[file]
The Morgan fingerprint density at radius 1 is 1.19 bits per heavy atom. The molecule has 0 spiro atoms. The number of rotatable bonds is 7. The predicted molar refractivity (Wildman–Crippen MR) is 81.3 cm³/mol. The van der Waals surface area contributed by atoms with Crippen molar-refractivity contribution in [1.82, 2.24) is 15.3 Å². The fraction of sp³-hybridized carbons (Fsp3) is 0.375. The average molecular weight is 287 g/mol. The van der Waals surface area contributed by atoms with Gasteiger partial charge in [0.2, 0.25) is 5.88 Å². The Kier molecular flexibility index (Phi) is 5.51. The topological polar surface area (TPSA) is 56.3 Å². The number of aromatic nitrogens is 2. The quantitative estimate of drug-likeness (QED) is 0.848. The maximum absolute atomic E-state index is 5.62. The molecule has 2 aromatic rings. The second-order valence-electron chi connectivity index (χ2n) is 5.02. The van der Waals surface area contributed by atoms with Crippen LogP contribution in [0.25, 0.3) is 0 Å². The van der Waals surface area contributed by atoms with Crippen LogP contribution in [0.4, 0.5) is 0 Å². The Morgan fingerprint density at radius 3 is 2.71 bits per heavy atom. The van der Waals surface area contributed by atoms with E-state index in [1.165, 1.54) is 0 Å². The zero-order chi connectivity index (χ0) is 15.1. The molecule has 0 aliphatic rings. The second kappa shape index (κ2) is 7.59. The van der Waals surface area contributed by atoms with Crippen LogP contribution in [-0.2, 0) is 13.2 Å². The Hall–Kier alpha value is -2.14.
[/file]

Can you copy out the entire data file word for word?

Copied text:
The Morgan fingerprint density at radius 1 is 1.19 bits per heavy atom. The molecule has 0 spiro atoms. The number of rotatable bonds is 7. The predicted molar refractivity (Wildman–Crippen MR) is 81.3 cm³/mol. The van der Waals surface area contributed by atoms with Crippen molar-refractivity contribution in [1.82, 2.24) is 15.3 Å². The fraction of sp³-hybridized carbons (Fsp3) is 0.375. The average molecular weight is 287 g/mol. The van der Waals surface area contributed by atoms with Gasteiger partial charge in [0.2, 0.25) is 5.88 Å². The Kier molecular flexibility index (Phi) is 5.51. The topological polar surface area (TPSA) is 56.3 Å². The number of aromatic nitrogens is 2. The quantitative estimate of drug-likeness (QED) is 0.848. The maximum absolute atomic E-state index is 5.62. The molecule has 2 aromatic rings. The second-order valence-electron chi connectivity index (χ2n) is 5.02. The van der Waals surface area contributed by atoms with Crippen LogP contribution in [0.25, 0.3) is 0 Å². The van der Waals surface area contributed by atoms with Crippen LogP contribution in [0.4, 0.5) is 0 Å². The Morgan fingerprint density at radius 3 is 2.71 bits per heavy atom. The van der Waals surface area contributed by atoms with E-state index in [1.165, 1.54) is 0 Å². The zero-order chi connectivity index (χ0) is 15.1. The molecule has 0 aliphatic rings. The second kappa shape index (κ2) is 7.59. The van der Waals surface area contributed by atoms with Crippen LogP contribution in [-0.2, 0) is 13.2 Å². The Hall–Kier alpha value is -2.14.